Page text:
Lesson 6: The \(2^k\) Factorial Design

Introduction Section

The \(2^k\) designs are a major set of building blocks for many experimental designs. These designs are usually referred to as screening designs. The \(2^k\) refers to designs with k factors where each factor has just two levels. These designs are created to explore a large number of factors, with each factor having the minimal number of levels, just two. By screening we are referring to the process of screening a large number of factors that might be important in your experiment, with the goal of selecting those important for the response that you're measuring. We will see that k can get quite large. So far we have been looking at experiments that have one, two or three factors, maybe a blocking factor and one or two treatment factors, but when using screening designs k can be as large as 8, 10 or 12. For those of you familiar with chemical or laboratory processes, it would not be hard to come up with a long list of factors that would affect your experiment. In this context we need to decide which factors are important.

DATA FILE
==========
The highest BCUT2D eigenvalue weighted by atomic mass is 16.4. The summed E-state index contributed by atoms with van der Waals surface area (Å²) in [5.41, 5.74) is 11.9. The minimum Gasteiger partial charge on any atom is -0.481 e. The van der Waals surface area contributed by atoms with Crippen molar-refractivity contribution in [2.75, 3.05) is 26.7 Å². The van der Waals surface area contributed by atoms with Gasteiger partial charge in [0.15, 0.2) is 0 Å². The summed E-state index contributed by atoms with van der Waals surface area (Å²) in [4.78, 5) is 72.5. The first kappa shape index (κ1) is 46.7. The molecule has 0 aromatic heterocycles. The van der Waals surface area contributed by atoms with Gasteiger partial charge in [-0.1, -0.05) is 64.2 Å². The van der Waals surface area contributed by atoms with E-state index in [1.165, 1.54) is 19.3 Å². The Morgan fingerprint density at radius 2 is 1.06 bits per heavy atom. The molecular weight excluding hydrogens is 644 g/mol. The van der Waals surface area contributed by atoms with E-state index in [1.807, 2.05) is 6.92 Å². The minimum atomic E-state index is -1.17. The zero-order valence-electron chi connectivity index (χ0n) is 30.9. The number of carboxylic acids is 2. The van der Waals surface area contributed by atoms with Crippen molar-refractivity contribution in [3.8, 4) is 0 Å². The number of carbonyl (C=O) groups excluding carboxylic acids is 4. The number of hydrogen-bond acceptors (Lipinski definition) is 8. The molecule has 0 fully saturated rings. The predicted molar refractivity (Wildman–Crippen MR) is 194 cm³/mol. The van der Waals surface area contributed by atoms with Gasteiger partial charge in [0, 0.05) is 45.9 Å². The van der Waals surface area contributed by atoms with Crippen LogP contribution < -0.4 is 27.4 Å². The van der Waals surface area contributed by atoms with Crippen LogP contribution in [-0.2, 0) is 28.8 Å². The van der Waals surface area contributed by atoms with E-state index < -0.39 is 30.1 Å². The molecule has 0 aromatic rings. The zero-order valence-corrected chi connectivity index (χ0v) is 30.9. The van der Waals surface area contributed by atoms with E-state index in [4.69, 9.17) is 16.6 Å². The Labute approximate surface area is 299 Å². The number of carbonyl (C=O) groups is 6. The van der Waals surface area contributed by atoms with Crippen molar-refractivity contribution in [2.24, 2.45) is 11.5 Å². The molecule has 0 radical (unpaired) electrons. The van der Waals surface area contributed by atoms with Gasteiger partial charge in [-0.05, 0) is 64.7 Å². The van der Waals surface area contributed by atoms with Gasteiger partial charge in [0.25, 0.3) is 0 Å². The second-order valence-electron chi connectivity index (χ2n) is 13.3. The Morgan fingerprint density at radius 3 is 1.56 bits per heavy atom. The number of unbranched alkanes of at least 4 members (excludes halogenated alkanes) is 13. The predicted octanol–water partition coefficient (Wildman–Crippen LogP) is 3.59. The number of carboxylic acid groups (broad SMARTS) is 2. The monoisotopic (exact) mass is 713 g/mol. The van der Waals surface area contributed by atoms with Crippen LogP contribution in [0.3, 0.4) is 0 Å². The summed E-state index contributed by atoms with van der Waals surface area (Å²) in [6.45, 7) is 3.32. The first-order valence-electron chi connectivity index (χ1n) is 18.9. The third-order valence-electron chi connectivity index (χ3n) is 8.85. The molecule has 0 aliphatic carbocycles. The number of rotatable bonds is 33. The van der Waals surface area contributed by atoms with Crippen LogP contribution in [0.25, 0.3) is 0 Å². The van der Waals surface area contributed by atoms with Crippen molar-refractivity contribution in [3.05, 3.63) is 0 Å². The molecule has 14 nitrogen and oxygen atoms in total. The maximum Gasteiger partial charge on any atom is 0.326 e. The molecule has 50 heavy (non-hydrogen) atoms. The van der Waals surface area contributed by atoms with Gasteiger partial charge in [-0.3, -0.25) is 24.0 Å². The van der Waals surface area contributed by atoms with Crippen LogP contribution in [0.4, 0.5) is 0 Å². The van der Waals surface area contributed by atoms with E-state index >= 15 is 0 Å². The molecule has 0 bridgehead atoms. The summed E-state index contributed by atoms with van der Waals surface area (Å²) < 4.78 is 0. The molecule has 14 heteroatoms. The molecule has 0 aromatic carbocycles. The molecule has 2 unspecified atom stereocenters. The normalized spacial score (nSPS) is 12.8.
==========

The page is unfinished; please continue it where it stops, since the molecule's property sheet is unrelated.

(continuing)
In these designs we will refer to the levels as high and low, +1 and -1, to denote the high and the low level of each factor. In most cases the levels are quantitative, although they don't have to be. Sometimes they are qualitative, such as gender, or two types of variety, brand or process. In these cases the +1 and -1 are simply used as labels.


Upon completion of this lesson, you should be able to do the following:

  • The idea of 2-level Factorial Designs as one of the most important screening designs
  • Defining a “contrast” which is an important concept and how to derive Effects and Sum of Squares using the Contrasts
  • Process of analyzing Unreplicated or Single replicated factorial designs, and 
  • How to use Transformation as a tool in dealing with inadequacy of either variance homogeneity or normality of the data as major hypothetical assumptions.